There I was, sitting in Church. I had already walked down the aisle, and cracked my stupid ‘pew pew’ joke (every time I go to Church I point at the seats and make the laser sound ‘pew pew pew’ and, yes, I’m aware of how rubbish that joke is). I was roughly two seconds away from cold lampin’ my bloody iPhone for its lack of crucial church 3G coverage when I felt a gentle tap on my shoulder.
It was a friendly chap by the name of Pablo Lillo. Pastor Pablo Lillo.
We had a slight history, but I was meeting him for the first time. The concept for Stuck in Church actually came from an email I’d sent to Pablo a couple of months back. I had the idea of writing about my situation, and had emailed Pablo – the Editor of The Record (a Seventh Day Adventist magazine that’s given away free at Churches Australia-wide) – pitching a regular column.
After a couple of emails back and forth, the trail had gone slightly cold so I decided to just go ahead and start my own blog on the topic and, to keep him updated, I emailed him the link.
And it turned out that he had read Stuck in Church. I was kinda surprised (a common theme as you’ll soon see). I half expected him to give me a hearty slap on the back and say ‘thank God I dodged that bullet’, but it turns out that he actually really enjoyed it. So much so that he had forwarded it to other members of his editorial team.
I sense I may be losing you guys here, so I’ll cut to the chase; the end result of said conversation is that I’ll be writing some sort of feature for ‘The Record’, probably about ‘Stuck in Church’, my situation, and my opinion of church from an Atheist/Agnostic/Whatever perspective.
But what surprised me about the whole conversation was this: when we talked about what kind of feature I could write, Pablo was pretty explicit that he didn’t want a po-faced puff piece on how awesome my Church experience was, or how lovely everyone was. On the contrary he almost demanded criticism – a fresh, honest view of Church from my non-Christian perspective.
So yes, I was surprised – but you know what? I really shouldn’t have been. Church, and my relationship with Christianity, has been consistently surprising me and defying my expectations from the very second I laid eyes on my wife.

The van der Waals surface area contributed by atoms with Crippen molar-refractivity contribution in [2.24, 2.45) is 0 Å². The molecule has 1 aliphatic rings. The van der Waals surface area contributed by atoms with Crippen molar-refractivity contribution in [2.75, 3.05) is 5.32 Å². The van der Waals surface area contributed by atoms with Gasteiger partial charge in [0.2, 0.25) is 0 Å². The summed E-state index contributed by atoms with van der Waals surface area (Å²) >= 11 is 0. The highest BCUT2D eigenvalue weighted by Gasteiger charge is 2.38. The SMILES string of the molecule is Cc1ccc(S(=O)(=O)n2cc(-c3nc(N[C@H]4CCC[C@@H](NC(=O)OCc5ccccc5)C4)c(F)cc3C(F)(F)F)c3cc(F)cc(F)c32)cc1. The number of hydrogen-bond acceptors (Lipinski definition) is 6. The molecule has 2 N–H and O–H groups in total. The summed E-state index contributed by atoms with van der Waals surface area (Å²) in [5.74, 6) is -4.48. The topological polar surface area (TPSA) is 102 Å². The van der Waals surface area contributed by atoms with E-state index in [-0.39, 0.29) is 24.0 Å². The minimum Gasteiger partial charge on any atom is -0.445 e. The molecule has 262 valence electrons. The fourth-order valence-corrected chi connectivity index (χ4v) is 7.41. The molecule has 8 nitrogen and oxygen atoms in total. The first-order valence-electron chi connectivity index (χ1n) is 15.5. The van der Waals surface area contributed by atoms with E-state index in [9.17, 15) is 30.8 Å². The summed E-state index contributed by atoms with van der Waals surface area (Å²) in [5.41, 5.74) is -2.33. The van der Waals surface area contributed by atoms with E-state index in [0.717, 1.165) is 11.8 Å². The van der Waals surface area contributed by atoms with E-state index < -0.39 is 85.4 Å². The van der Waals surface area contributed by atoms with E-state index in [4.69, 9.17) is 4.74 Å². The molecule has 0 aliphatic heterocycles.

One by one I’ve had to readjust every one my own half-baked assumptions about Christians and Christian faith. When I first rocked up to Church, I thought I could swagger in like Marlon Brando in The Wild One – hit up all those Christian squares with my craaaaazy ideas and change the world maaaaaan. I thought that Christians clung to darkness like a security blanket, stuck their fingers in their ears and yelled ‘lalalalalalalalalalaaa’ in the face of reason and logic.What a total wanker I was. The first time I tried to talk science with someone, I got totally smashed. Turns out they knew more about my point of view than I did.
It’s strange. I used to think belief in God was irrational – and maybe a smarter person could mount that argument – but in my experience most Christians have come to their beliefs through a rational process. They love to have their beliefs challenged – respectfully – and the hugely positive reaction my Christian friends have had towards this blog is proof of that.
When I started Stuck in Church I expected a bit of resistance – I have so many friends in the church. Almost all of my in-laws are practicing Christians, and I wondered if this was the right thing to do. Again, I should have known better. Once again my idiotic presumptions were gazumped.
Don’t get me wrong, I’m not saying that some Christian communities aren’t poisonous, and I’m not saying Church is perfect, I’m just saying that my experience, so far, has been a good one.
One of the (slightly pompous) goals I had for writing this blog was to bridge gaps, to write about what Christians and Atheists had in common, instead of what divides us. I think I’ve done that (although sometimes I’ve done the exact opposite) but no matter what I’ve written, what I’ve said, I’ve never been judged harshly by my friends in the Church.
Surprising? Yes. But you’d think I’d be used to it by now.
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